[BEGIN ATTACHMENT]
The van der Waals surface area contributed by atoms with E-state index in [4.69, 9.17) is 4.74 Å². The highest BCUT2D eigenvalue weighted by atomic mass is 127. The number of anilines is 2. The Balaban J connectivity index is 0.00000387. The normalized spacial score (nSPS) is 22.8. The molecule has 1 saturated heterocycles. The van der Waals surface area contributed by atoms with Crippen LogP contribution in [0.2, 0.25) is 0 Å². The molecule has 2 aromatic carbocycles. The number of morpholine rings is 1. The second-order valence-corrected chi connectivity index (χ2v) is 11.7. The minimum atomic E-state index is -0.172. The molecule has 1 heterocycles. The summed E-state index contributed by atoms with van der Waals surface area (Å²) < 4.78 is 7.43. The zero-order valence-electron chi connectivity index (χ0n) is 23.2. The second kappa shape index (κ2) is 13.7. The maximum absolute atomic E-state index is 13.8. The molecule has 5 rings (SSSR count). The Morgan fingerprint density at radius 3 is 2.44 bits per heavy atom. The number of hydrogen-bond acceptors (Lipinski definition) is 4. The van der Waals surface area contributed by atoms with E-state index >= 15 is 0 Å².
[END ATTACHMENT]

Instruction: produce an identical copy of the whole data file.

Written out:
The van der Waals surface area contributed by atoms with E-state index in [4.69, 9.17) is 4.74 Å². The highest BCUT2D eigenvalue weighted by atomic mass is 127. The number of anilines is 2. The Balaban J connectivity index is 0.00000387. The normalized spacial score (nSPS) is 22.8. The molecule has 1 saturated heterocycles. The van der Waals surface area contributed by atoms with Crippen LogP contribution in [0.2, 0.25) is 0 Å². The molecule has 2 aromatic carbocycles. The number of morpholine rings is 1. The second-order valence-corrected chi connectivity index (χ2v) is 11.7. The minimum atomic E-state index is -0.172. The molecule has 1 heterocycles. The summed E-state index contributed by atoms with van der Waals surface area (Å²) < 4.78 is 7.43. The zero-order valence-electron chi connectivity index (χ0n) is 23.2. The second kappa shape index (κ2) is 13.7. The maximum absolute atomic E-state index is 13.8. The molecule has 5 rings (SSSR count). The Morgan fingerprint density at radius 3 is 2.44 bits per heavy atom. The number of hydrogen-bond acceptors (Lipinski definition) is 4. The van der Waals surface area contributed by atoms with E-state index >= 15 is 0 Å².